Since late 1924, around 14 individuals have died and many others have actually been gored or seriously hurt while running with the bulls at Pamplona. The 3-minute, morning run takes you through a half-mile of cobblestone streets that have been enclosed in preparation for the occasion.
Participants in the run should stay in place, being dressed with the standard outfit of white trousers and t-shirt with a red belt and bandanna, by 7:30 a.m. At 8 a.m., a rocket is fired and 6 bulls weighing roughly half a ton each, together with 6 steers, will be released from their corrals in Santo Domingo and race through the labyrinth of streets lined with shouting observers. They follow about 2,000 runners.
Despite the fact that the cobbled streets have actually been treated in the last few years to be less slick, they are usually moist with dew or rain; runners and animals frequently lose their footing moving around sharp turns, and general craze and chaos will occur. The biggest risk is when a bull ends up being separated from the pack and, terrified and disoriented, attacks whoever or whatever is in its vicinity.
July 6: The Chupinazo is the celebration’s opening ceremony and happens the day prior to the very first run. Many thousands of individuals wearing white and red crowd into the main square. They bring bottles of champagne, red headscarf, and numerous kinds of food like raw eggs, ketchup, mustard, and flour.
Right before noon, the mayor of the city shows up, to invite everybody to the celebration. At this moment, the crowd rises, bottles are uncorked, and champagne sprays the crowd. Then a big and crazy food battle takes place.
At noon, a rocket is fired off indicating the start of the carnival. The crowd cheers and everybody ties their red headscarves around their necks. Ultimately, the crowd leaves, leaving a remarkable mess of glass, champagne bottles, and puddles of food.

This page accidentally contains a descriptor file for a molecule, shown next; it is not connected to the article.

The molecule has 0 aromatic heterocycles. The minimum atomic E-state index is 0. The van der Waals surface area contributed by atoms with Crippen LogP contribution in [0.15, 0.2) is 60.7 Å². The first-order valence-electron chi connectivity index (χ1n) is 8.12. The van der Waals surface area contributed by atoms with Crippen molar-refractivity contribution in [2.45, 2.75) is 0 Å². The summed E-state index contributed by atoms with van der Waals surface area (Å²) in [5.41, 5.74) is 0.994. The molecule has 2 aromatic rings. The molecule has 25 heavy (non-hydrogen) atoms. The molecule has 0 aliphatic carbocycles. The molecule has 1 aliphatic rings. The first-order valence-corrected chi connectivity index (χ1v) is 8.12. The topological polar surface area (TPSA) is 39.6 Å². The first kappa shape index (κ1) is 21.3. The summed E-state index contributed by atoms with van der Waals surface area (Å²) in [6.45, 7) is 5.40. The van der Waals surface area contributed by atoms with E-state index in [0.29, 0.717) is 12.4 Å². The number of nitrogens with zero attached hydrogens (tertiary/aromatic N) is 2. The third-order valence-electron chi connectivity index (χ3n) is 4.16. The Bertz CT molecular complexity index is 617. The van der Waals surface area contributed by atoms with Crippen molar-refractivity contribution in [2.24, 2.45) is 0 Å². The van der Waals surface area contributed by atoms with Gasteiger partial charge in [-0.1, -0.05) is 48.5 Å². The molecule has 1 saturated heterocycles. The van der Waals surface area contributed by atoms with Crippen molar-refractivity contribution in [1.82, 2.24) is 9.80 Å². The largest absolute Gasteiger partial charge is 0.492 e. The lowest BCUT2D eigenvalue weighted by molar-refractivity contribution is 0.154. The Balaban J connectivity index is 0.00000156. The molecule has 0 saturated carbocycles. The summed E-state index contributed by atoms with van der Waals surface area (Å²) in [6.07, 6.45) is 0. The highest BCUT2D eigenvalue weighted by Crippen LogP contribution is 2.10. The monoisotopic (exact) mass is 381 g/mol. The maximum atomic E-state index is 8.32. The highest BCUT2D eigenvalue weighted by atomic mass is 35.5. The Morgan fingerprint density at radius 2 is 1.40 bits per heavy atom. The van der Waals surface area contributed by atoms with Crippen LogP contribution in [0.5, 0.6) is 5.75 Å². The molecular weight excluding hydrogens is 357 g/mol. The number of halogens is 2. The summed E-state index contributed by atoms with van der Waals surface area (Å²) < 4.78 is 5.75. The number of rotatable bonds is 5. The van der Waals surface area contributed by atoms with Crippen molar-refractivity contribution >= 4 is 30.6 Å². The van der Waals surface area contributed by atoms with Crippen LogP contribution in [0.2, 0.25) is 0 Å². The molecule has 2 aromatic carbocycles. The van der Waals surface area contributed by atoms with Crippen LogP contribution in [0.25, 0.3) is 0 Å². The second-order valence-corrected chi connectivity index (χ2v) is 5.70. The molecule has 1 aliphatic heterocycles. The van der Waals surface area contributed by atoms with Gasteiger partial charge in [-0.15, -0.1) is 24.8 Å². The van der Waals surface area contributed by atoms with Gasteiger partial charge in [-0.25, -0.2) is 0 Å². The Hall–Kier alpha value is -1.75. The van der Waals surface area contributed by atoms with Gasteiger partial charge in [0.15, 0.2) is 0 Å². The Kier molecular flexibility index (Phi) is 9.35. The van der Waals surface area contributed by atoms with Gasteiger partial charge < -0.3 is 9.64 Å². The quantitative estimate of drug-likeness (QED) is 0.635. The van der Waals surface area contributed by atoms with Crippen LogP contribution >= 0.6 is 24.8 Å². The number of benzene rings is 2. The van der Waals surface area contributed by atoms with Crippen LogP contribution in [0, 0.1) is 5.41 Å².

July 7: This is San Fermin’s Day. The running of the bulls happens at 8 a.m., and at 10 a.m., a parade commemorating the spiritual aspect of the holiday meanders through the streets of the old quarter. Individuals consist of the Kilikis, the Zaldikos (horse and rider), and the Cabezudos – all vibrant and remarkable creatures.
At 5 p.m., there is a bullfight in the city’s bullring, where the bulls that ran that morning will have to meet their bloody fate. At 11 p.m., the partying starts and lasts all night long.
July 8 to July 14: The normal routine repeats itself, everything but the parade. Running of the bulls at 8 a.m., peaceful up until 5 p.m. when the bullfight happens, followed by fireworks every night and celebration all night long. This is not an especially family-oriented celebration.
Even if you ignore the violence of the run and the bullfight, stacks of trash and broken glass litter the ground, there are countless inebriated individuals all around. If you would not bring your kids to Mardis Gras in New Orleans, do not bring them to Pamplona for this occasion.
By 3 a.m., a couple of individuals should already be lining up along the path, to get the very best watching areas. If you want to run with the bulls, you need to get in position by 7:30. If you want to take photos of the run, have your cam prepared, seeing that in 10 seconds, the bulls will have already passed by you.
This, naturally, depends upon your way of life while in Pamplona. If you’re used to eating in good dining establishments and purchasing many souvenirs, take your credit card with you. Throughout the celebration week, dining establishments up their rates much like hotels do. Nevertheless, if you like Spanish junk food (bocadillos, tapas) and Calimocho, the standard celebration beverage of Coca Soda pop combined with low-cost red wine, you can most likely manage on a $30 a day budget, or even less.